imageteam - Fotolia
The world needs standardized, cheap, fast, and reliable storage. And the world needs a lot of it, as it is estimated that by 2020 the amount of stored data will be fifty times larger than it was ten years prior.
By submitting your personal information, you agree that TechTarget and its partners may contact you regarding relevant content, products and special offers.
My prediction is that cloud storage will become a commodity, like electricity or bandwidth. The price of cloud storage isn’t a race to zero as some foolishly predict, but it is a race to the best price point and performance level technically achievable. And like electricity, it should be a one-size-fits-all service. Vendors like Amazon and Google have created artificial tiers – standard, reduced redundancy, infrequent access, rearline, coldline, glacier and more, but they are all based on the same underlying disk storage. When you plug an electrical appliance into the wall socket, you don’t have to choose what quality of electricity you want – it’s basically one-size-fits-all. The same one-size-fits-all principle should also be applied to cloud-storage.
Standardization is the key
Commodities rely on standardization. There isn’t a standard API for cloud storage yet, though Amazon’s S3 API is clearly at the head of the pack. Wouldn’t it be nice if you could move your storage between cloud storage providers like Amazon to Google or Microsoft without changing one line of application code? Someday, I believe, this will be the case. API standardization is key to driving down price because it reduces or eliminates vendor lock-in. Once storage is truly portable, vendors will not be able to get away with locking you into their proprietary storage.
The importance of price
Price is probably the biggest determinant of success in a commodity market. Take a look at gasoline, for example. It’s a classic commodity product: gas is gas. All regular gas is 87 octane. Any car can fill up at any service station.
Similarly, when it comes to data storage, it will just come down to price. If all cloud storage was fast, super-reliable, and secure, then the only thing that would matter is price. With commodities, standardization drives down price.
Two factors are at play. First, as cloud storage prices drop, the migration from on-prem storage to the cloud becomes more compelling. With cloud storage prices from Amazon, Google, and Microsoft in the $.02-.03 per GB per month range, there is no significant savings versus the total cost of ownership of on-prem storage. However, cut the cost of cloud storage to a conceivable $.0039/GB/Mo and savings from migration to cloud storage can be 75% or more.
The second factor concerning price is that as storage costs drop, many new things become economically feasible that were not previously. For example, suppose you want to create the next Instagram or Pinterest – free apps that contain a lot of photos or videos. Your biggest cost will be storage. Your revenue will likely come from advertising. Your business model may never make money if you have to pay $.02/GB/month for storage, but it might be highly profitable if storage were at one-fifth that price.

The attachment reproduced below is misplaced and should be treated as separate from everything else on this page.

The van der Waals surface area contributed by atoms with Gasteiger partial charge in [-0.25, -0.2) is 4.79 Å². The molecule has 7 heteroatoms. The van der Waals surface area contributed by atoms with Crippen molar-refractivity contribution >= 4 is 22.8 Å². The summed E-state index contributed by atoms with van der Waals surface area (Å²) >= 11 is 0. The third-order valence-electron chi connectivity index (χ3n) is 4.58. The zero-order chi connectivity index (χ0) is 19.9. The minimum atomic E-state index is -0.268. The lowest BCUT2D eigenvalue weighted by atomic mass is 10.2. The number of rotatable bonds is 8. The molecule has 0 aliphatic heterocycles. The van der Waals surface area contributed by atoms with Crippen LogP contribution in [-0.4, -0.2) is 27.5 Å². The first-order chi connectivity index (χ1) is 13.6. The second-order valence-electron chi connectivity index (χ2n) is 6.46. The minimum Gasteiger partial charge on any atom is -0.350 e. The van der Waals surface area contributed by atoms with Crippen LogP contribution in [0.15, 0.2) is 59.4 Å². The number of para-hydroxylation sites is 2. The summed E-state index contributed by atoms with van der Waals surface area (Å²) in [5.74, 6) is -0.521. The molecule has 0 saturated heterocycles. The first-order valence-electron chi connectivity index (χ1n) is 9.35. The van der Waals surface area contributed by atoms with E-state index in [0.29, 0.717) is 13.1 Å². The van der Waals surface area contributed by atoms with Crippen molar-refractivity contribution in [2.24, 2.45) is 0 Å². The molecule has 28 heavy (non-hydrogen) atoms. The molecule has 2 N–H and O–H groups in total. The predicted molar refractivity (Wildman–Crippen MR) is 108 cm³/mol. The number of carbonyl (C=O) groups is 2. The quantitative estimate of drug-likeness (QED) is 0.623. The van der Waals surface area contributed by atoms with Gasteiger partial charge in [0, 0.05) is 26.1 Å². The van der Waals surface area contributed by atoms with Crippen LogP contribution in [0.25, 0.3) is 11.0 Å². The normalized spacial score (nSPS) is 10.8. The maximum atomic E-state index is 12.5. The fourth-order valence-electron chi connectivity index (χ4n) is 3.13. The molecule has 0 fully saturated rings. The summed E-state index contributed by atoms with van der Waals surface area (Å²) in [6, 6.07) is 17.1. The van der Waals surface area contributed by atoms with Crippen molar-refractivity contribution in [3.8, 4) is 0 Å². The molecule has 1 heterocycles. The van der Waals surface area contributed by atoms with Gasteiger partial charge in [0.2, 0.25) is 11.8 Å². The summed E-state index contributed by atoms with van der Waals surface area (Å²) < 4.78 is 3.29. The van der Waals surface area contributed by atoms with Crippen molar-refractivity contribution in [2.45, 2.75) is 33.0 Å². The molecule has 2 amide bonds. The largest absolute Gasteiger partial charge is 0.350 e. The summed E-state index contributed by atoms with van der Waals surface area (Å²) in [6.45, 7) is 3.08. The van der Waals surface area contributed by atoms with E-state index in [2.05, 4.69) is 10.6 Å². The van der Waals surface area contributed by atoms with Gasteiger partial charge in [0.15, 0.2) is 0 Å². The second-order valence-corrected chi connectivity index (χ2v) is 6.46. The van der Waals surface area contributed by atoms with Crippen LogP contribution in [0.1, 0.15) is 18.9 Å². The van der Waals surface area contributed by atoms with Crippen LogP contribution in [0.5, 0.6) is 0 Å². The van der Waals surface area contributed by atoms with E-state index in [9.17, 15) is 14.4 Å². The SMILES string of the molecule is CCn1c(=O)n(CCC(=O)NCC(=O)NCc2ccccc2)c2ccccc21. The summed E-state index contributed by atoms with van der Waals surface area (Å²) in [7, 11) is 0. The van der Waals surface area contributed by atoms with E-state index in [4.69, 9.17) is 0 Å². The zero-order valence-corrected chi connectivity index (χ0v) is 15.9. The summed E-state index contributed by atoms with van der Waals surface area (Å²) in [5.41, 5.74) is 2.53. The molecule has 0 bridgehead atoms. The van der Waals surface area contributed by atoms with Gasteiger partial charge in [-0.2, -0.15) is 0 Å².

You can’t fight economies of scale, right? Not necessarily.
Common wisdom says that a startup should not be able to store data as cheaply as an industry giant like Amazon. Yet history is replete with examples of innovation overcoming scale.
For nearly 100 years, US Steel was the largest steel company in the world. Then in 1968, a little company called Nucor invented the highly efficient steel mini-mill which used the new technology of electric arc furnaces. Today, Nucor is the largest steel company in the U.S., and in May 2014, US Steel was removed from the S&P 500 index due to its declining market capitalization.
There are many other examples: AT&T vs. MCI. IBM vs. EMC, and so on.
How will we think about cloud storage 10 years from now?
My bet is that cloud storage will become just another piece of the infrastructure, like bandwidth or electricity. Almost every application needs storage. Nobody should be locked into proprietary vendor solutions. You should be able to unplug any cloud storage vendor and plug in some other vendor if you want to do that - with no price hit or service lock in. This is my dream: cloud storage that is so cheap, so fast, and so reliable that it works for almost any storage need.
Do your due diligence when choosing a public cloud provider
From our experts: Essential elements in a cloud storage offering
Using a cloud storage gateway for primary data
Object storage: The building block of a cloud storage infrastructure
Deploying dynamic storage tiering in your environment